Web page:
Controlling the oxygen content in nanometer thick oxide thin films

by | Nov 14, 2014

A MIT research group led by Prof. Harry L. Tuller has attempted to control the oxygen content of oxide thin films in situ through electrochemical methods.

Oxide thin films are widely used in many devices, such as memristors, dye sensitized solar cells, chemical sensors, micro-batteries and micro-fuel cells. One attractive feature of oxide thin films is that their properties can be tuned to cover a wide range of limits, with high precision, by varying the oxygen content. As a result, a technique that enables precise control of the oxygen content of films in situ, is highly desirable.

To address this problem, a MIT research group led by Professor Harry L. Tuller has conducted a series of experiments to attempt to control the oxygen content of oxide thin films in situ through electrochemical methods. Their research has successfully demonstrated that the oxygen content can be manipulated in a fast, precise and convenient manner by varying the bias across an electrochemical cell. The initial challenge lies with the delicacy of using a film with only 100 nanometers thickness (1/600 of the diameter of a human hair). Nevertheless, their experiments have reached an effective oxygen partial pressure that is as high as 280 atmospheric pressure, which is unprecedented and extremely difficult to achieve through existing methods.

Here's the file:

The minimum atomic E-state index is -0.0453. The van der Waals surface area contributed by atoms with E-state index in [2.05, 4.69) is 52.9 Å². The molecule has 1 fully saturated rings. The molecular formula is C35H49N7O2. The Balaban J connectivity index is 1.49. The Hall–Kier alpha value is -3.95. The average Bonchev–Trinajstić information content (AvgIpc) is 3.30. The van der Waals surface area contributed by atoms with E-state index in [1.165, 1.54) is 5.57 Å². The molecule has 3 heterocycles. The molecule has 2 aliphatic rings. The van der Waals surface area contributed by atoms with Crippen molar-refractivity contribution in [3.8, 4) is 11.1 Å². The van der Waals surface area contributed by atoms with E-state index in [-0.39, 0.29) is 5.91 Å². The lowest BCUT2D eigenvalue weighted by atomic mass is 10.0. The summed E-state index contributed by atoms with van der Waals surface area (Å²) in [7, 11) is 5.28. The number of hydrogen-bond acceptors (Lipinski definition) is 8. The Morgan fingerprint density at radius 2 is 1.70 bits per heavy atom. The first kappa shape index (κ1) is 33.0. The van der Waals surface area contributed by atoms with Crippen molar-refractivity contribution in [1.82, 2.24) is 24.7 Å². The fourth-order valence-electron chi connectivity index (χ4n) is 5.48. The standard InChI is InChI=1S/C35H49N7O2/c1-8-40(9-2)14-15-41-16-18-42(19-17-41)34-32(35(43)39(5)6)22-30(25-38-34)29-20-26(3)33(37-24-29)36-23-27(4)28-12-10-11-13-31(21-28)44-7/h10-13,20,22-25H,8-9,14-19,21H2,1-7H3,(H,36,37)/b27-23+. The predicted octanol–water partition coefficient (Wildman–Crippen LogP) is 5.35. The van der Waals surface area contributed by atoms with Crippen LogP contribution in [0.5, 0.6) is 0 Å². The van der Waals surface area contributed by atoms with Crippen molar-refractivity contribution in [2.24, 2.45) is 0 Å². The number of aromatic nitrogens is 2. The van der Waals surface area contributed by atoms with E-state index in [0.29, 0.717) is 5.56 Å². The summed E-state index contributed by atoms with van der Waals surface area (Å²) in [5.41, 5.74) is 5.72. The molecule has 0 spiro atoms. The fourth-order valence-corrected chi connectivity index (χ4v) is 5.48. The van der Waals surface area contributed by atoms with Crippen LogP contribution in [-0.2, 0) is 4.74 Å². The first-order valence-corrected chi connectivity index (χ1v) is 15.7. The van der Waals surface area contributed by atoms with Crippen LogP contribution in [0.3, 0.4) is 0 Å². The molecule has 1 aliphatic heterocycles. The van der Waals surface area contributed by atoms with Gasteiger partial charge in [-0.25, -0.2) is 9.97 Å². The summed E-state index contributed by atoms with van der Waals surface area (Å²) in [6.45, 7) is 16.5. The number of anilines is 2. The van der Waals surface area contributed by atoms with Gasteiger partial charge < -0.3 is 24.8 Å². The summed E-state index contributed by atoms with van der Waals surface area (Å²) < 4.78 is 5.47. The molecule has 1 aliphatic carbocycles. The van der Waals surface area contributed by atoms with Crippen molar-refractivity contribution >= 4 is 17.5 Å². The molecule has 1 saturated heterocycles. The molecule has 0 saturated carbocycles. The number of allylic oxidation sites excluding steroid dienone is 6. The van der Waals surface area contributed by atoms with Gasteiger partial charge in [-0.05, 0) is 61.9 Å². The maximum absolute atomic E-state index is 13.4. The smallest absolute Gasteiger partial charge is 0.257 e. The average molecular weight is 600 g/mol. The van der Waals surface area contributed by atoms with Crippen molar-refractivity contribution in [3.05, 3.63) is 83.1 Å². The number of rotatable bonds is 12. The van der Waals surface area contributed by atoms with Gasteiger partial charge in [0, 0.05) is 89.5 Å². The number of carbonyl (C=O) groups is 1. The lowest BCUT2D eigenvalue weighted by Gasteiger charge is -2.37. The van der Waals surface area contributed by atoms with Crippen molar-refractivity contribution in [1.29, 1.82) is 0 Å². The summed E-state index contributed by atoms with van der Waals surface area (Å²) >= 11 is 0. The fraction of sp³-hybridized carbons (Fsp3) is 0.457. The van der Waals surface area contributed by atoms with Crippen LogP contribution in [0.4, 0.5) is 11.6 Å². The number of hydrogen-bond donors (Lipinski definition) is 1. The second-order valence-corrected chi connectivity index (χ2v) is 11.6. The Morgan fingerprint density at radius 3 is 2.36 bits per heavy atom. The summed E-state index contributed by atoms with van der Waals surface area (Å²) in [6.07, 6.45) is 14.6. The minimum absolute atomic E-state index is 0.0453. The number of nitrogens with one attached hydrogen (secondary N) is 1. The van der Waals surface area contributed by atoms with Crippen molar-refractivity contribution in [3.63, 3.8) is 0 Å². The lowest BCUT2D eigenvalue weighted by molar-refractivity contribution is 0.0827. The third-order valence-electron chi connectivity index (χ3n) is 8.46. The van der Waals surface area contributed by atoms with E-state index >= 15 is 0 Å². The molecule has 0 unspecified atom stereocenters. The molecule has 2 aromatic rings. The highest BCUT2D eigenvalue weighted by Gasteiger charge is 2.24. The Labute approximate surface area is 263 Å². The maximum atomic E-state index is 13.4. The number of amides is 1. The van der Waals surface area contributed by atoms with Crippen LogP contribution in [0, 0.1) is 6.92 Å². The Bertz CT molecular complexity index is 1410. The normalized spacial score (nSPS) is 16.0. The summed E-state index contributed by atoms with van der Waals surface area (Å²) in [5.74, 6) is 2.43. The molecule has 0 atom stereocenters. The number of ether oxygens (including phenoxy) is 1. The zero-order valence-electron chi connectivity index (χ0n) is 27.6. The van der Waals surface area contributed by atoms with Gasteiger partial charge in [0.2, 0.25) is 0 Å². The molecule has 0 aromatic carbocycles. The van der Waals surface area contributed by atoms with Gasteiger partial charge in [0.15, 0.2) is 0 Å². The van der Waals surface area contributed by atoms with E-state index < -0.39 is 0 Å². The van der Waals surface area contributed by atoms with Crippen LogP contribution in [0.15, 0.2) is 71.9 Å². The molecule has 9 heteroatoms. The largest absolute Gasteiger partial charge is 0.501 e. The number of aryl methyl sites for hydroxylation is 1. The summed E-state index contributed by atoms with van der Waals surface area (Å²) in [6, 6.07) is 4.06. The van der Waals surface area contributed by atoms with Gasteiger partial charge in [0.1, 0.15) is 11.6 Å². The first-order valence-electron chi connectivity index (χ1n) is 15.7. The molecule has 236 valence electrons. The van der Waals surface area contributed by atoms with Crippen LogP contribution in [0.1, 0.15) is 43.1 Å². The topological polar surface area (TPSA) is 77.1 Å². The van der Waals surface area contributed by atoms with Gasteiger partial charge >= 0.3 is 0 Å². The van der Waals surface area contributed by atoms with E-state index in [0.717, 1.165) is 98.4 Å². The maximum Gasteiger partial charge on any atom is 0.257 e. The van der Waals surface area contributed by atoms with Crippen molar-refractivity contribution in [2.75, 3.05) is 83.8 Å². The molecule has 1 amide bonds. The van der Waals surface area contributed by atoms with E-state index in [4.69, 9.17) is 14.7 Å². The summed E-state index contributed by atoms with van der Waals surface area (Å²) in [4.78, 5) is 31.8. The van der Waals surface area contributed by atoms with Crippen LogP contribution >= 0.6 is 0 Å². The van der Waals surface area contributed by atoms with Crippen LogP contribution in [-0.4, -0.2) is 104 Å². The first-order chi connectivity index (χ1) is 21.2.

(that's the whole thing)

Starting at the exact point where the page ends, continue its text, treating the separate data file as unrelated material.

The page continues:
“This technique  will open up a wide range of opportunities  in both academic research and industrial applications”, says Dr. Di Chen, a postdoc at MIT and the lead of this study, “Our next step is to use this technique to study other material properties, such as thermal conductivity or magnetic properties”.

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